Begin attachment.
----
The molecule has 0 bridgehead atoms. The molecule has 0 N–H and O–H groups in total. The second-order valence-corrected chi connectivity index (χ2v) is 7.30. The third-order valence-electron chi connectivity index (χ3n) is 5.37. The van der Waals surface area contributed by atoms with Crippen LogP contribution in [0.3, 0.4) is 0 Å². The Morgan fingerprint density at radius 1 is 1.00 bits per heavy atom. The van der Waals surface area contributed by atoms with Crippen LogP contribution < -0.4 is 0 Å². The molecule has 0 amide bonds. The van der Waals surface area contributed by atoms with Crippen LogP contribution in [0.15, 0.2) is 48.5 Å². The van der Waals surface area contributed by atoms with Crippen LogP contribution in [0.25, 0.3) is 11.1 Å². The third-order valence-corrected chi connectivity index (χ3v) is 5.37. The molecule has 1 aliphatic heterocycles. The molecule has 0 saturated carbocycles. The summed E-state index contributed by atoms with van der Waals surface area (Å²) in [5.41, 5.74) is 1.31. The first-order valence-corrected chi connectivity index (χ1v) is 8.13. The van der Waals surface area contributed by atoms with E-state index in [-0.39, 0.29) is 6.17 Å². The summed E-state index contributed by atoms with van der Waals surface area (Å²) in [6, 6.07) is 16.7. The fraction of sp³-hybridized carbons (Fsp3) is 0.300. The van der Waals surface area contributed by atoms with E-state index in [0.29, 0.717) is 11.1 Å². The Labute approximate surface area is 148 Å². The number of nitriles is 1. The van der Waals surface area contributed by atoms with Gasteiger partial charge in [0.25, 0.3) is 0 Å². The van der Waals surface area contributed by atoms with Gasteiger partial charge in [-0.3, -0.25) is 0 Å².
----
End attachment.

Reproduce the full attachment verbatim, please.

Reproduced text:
The molecule has 0 bridgehead atoms. The molecule has 0 N–H and O–H groups in total. The second-order valence-corrected chi connectivity index (χ2v) is 7.30. The third-order valence-electron chi connectivity index (χ3n) is 5.37. The van der Waals surface area contributed by atoms with Crippen LogP contribution in [0.3, 0.4) is 0 Å². The Morgan fingerprint density at radius 1 is 1.00 bits per heavy atom. The van der Waals surface area contributed by atoms with Crippen LogP contribution < -0.4 is 0 Å². The molecule has 0 amide bonds. The van der Waals surface area contributed by atoms with Crippen LogP contribution in [0.15, 0.2) is 48.5 Å². The van der Waals surface area contributed by atoms with Crippen LogP contribution in [0.25, 0.3) is 11.1 Å². The third-order valence-corrected chi connectivity index (χ3v) is 5.37. The molecule has 1 aliphatic heterocycles. The molecule has 0 saturated carbocycles. The summed E-state index contributed by atoms with van der Waals surface area (Å²) in [5.41, 5.74) is 1.31. The first-order valence-corrected chi connectivity index (χ1v) is 8.13. The van der Waals surface area contributed by atoms with E-state index in [-0.39, 0.29) is 6.17 Å². The summed E-state index contributed by atoms with van der Waals surface area (Å²) in [6, 6.07) is 16.7. The fraction of sp³-hybridized carbons (Fsp3) is 0.300. The van der Waals surface area contributed by atoms with E-state index in [0.29, 0.717) is 11.1 Å². The Labute approximate surface area is 148 Å². The number of nitriles is 1. The van der Waals surface area contributed by atoms with Gasteiger partial charge in [0.25, 0.3) is 0 Å². The van der Waals surface area contributed by atoms with Gasteiger partial charge in [-0.3, -0.25) is 0 Å².